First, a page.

Atmospheric Science Letters
Copyright © 2015 Royal Meteorological Society
Edited By: Revd Professor Ian N. James
Impact Factor: 1.876
ISI Journal Citation Reports © Ranking: 2013: 34/76 (Meteorology & Atmospheric Sciences)
Online ISSN: 1530-261X
Just Published Articles
- A new continuous planar fit method for calculating fluxes in complex, forested terrain
Andrew. N. Ross and Eleanor R. Grant
Article first published online: 21 APR 2015 | DOI: 10.1002/asl.580
- How does model development affect climate projections?
Jussi S. Ylhäisi, Jouni Räisänen, David Masson, Olle Räty and Heikki Järvinen
Article first published online: 20 APR 2015 | DOI: 10.1002/asl2.577
- To what extent the presence of real-strength tropical cyclones influences the estimation of atmospheric intraseasonal oscillation intensity?
Mingyu Bi, Tim Li, Xinyong Shen and Melinda Peng
Article first published online: 14 APR 2015 | DOI: 10.1002/asl.579
- Detection of low-frequency organized structures in night-time air flow within a spruce canopy on the upwind and downwind sides of a mountain ridge
K. Potužníková, P. Sedlák and P. Koucká Knížová
Article first published online: 14 APR 2015 | DOI: 10.1002/asl.578
- Relationship between ocean mean temperatures and Indian summer monsoon rainfall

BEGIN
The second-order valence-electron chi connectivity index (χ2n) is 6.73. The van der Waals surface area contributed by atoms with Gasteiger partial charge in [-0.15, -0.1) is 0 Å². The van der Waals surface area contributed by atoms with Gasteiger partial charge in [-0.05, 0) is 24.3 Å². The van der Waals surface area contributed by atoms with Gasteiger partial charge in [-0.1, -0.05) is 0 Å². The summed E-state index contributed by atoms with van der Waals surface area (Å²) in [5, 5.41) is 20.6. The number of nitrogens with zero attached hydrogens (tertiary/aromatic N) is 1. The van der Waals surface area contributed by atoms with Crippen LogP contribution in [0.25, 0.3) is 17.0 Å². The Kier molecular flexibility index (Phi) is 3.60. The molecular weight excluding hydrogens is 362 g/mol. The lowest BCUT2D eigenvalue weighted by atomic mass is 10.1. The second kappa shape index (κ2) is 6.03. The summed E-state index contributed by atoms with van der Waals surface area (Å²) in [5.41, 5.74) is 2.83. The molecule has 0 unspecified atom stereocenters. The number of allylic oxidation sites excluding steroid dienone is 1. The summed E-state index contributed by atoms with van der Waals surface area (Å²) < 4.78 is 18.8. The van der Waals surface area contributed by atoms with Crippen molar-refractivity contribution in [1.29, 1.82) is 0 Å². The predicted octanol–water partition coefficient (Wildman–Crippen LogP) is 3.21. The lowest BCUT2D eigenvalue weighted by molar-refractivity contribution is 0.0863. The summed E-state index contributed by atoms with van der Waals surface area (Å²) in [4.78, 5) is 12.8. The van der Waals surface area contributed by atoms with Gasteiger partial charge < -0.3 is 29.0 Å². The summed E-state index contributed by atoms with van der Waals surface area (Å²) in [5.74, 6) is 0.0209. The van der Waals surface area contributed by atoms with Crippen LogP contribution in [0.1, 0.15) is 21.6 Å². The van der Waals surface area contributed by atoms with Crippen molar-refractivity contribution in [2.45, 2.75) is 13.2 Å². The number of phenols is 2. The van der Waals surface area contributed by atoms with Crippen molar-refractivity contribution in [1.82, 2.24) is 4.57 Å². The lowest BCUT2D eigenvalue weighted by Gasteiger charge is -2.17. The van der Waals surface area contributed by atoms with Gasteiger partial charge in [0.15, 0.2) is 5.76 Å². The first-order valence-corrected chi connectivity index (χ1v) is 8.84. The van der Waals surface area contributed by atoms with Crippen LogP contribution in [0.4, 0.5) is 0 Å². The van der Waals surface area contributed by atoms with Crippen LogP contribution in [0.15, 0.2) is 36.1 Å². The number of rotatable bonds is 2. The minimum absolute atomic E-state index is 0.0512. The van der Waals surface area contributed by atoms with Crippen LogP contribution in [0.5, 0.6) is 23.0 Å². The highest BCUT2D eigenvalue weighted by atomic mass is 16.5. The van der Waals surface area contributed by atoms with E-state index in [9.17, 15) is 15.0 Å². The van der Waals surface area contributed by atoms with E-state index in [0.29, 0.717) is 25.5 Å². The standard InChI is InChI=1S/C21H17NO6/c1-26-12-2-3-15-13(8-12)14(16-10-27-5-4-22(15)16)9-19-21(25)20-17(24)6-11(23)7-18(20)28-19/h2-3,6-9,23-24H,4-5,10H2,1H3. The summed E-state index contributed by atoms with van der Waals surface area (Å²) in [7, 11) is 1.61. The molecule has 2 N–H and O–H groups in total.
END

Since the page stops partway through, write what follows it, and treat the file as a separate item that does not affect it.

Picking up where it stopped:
M. M. Ali, P. V. Nagamani, N. Sharma, R. T. Venu Gopal, M. Rajeevan, G. J. Goni and Mark A. Bourassa
Article first published online: 21 MAR 2015 | DOI: 10.1002/asl2.576
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News and Information
NEW PRESS RELEASE: Atmospheric Science Letters in the news!
Smart cyclone alerts over the Indian subcontinent
This article describes a first application of mobile telephony alerts for an extreme weather event - the progression and landfall of cyclone Phailin. The international media picked up on the cyclone Phailin story (11th–12th October 2013) - 800 000 people were evacuated within 48 h. Here we describe a novel scheme using Weather Research and Forecasting (WRF) simulations and mobile phone alerts for cyclone warnings. Cellphones have a deep penetration even in rural pockets of India and it is anticipated that the results of this commentary will inspire disaster mitigation efforts over many parts of the developing world.
Can marine cloud brightening reduce coral bleaching?
The seeding of marine clouds to cool sea surface temperatures could protect threatened coral reefs from being bleached by warming oceans. Research, published in Atmospheric Science Letters, proposes that a targeted version of the geo-engineering technique could give coral a fifty year ‘breathing space’ to recover from acidification and warming.